Take it from someone who's been there, done that—now is the perfect time for a total hair reset. Three years ago this summer, my fluffy cloud of curls was—no exaggeration—burned off during a shoddy round of highlights with a random colorist. In the industry, what happened to me is known as a chemical cut, which was a totally new term to me at the time. Now, is a phrase I know all too well. In fact, whenever I see the tell-tale signs that someone has had their hair chemically singed off, from the zig-zag layers to the torched ends, a bell goes off in my head. I want to yell, "Step away from the bleach and 400-degree hot tools!"
In retrospect, and especially in these surreal times, a chemical cut was and is a frivolous problem to have. But—cue Phoebe Waller Bridge's "Hair is everything" speech from Fleabag—having my hair broken off in one fell swoop was an emotional lesson in taking the health of my hair seriously. Having spent most of my young life straightening my hair into oblivion, as well as dyeing it shades such as white platinum and bright fuchsia, I thought my hair was bulletproof. Turns out, it wasn't. The silver lining of the chemical cut was that giving up heat styling and dramatic dye jobs (and becoming a hair mask obsessive) not only helped me grow back my lengths, but do so with bigger, better results.
It was a long, laborious process, but my curl pattern has never been more robust—and my approach to hair has been forever changed. This is all to say that whether you simply want to grow out your current cut, give your hair a chance to bounce back from color damage, or transition to your natural texture, there's no time like the present to go cold turkey, wait it out, and relish in the long-term results. "As a hairstylist and blonde, this has been a good time for a reset," admits Teddi Cranford, founder of New York City's White Rose Collective salon. "I've been going back to the basics, focusing on the health of my hair, and basically reversing all the damage I've done pre-quarantine." Also seizing the moment is Bridgette Hill, a trichologist and colorist at Paul Labrecque Salon & Spa. "I believe this is a huge moment for hair health," explains Hill. "Prior to the quarantine, hair habits and routines were largely based on time rather than the requirements necessary to produce healthy hair. Now, we can actively reset our decisions and embark in what I believe to be the ‘skinification’ of scalp and hair routines." Here, hair experts break down the best strategies for pressing reset during self-quarantine.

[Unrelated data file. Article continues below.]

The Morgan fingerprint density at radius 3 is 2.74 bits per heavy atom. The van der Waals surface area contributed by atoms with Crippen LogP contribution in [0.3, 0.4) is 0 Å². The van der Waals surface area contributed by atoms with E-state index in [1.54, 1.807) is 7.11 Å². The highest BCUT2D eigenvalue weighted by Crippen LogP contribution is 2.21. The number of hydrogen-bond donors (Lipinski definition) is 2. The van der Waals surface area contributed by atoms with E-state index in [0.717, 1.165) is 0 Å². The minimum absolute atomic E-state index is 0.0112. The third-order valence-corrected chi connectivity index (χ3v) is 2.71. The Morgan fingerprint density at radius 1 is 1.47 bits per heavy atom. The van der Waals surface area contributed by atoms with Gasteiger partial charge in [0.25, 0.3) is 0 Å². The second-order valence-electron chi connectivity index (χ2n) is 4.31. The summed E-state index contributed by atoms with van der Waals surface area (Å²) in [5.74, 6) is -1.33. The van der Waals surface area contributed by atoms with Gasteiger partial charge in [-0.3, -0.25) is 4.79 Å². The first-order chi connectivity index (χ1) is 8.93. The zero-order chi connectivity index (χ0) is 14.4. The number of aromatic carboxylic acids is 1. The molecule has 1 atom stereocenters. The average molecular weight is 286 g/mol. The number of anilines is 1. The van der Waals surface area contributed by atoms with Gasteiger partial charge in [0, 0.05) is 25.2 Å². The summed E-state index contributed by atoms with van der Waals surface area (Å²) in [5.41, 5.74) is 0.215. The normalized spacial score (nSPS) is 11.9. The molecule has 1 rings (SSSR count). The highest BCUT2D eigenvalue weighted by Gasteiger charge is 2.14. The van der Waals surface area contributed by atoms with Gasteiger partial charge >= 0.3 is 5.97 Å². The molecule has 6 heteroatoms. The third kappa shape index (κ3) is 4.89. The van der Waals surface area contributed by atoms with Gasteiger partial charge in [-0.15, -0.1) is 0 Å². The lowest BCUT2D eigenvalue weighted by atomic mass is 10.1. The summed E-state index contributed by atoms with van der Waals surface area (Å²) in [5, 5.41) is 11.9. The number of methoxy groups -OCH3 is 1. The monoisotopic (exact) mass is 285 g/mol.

Stick to Regular Deep Conditioning Treatments
"Since people are staying at home, there’s more time now than ever to sneak in moisturizing masks and recovery treatments, which are so helpful in reversing past chemical damage," says L.A.-based celebrity colorist Matt Rez. Deep conditioning treatments are especially important if you've used any form of bleach on your hair, whether highlights or a single process. "During the the lightening process, the hair cuticle gets lifted and your hair becomes more vulnerable to damage and breakage, so you must work to repair and strengthen it," he says, recommending Redken's new Extreme Bleach Recovery system, which includes a rinse-out conditioning Lamellar Water treatment, which works to fill the porosity of the hair and lock in moisture. Color-treated or not, any head of hair can benefit from a nourishing leave-in oil or hydrating mask treatment, particularly curly and kinky textures, which tend to be naturally drier. Hill recommends maximizing these treatments by applying them to dirty hair the night before you shampoo. Using a liberal amount of product, comb the conditioner through from roots to ends and secure it in a way that allows you to sleep comfortably. "Leaving it in overnight allows maximum penetration of moisture, lipids, and proteins in the hair cuticle to serve as the best foundation for the hair to retain elasticity and strength," explains Hill.
$65.00, LEONOR GREYL